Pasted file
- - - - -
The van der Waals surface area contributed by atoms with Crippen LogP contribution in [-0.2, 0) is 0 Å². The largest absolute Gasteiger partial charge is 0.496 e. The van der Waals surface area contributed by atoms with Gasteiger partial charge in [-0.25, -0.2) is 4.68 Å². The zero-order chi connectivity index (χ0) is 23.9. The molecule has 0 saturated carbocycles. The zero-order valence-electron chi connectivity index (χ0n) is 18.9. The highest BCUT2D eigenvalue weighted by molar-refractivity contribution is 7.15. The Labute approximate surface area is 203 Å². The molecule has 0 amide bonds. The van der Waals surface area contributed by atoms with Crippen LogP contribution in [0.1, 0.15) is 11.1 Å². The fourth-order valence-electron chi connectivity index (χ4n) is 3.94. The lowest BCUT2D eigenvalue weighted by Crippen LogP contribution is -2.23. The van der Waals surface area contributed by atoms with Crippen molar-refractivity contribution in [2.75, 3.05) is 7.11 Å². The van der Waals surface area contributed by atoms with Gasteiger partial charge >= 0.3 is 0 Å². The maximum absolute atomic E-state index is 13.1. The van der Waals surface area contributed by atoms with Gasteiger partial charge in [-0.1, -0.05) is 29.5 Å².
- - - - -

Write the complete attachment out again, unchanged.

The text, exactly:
The van der Waals surface area contributed by atoms with Crippen LogP contribution in [-0.2, 0) is 0 Å². The largest absolute Gasteiger partial charge is 0.496 e. The van der Waals surface area contributed by atoms with Gasteiger partial charge in [-0.25, -0.2) is 4.68 Å². The zero-order chi connectivity index (χ0) is 23.9. The molecule has 0 saturated carbocycles. The zero-order valence-electron chi connectivity index (χ0n) is 18.9. The highest BCUT2D eigenvalue weighted by molar-refractivity contribution is 7.15. The Labute approximate surface area is 203 Å². The molecule has 0 amide bonds. The van der Waals surface area contributed by atoms with Crippen LogP contribution in [0.1, 0.15) is 11.1 Å². The fourth-order valence-electron chi connectivity index (χ4n) is 3.94. The lowest BCUT2D eigenvalue weighted by Crippen LogP contribution is -2.23. The van der Waals surface area contributed by atoms with Crippen molar-refractivity contribution in [2.75, 3.05) is 7.11 Å². The van der Waals surface area contributed by atoms with Gasteiger partial charge >= 0.3 is 0 Å². The maximum absolute atomic E-state index is 13.1. The van der Waals surface area contributed by atoms with Gasteiger partial charge in [-0.1, -0.05) is 29.5 Å².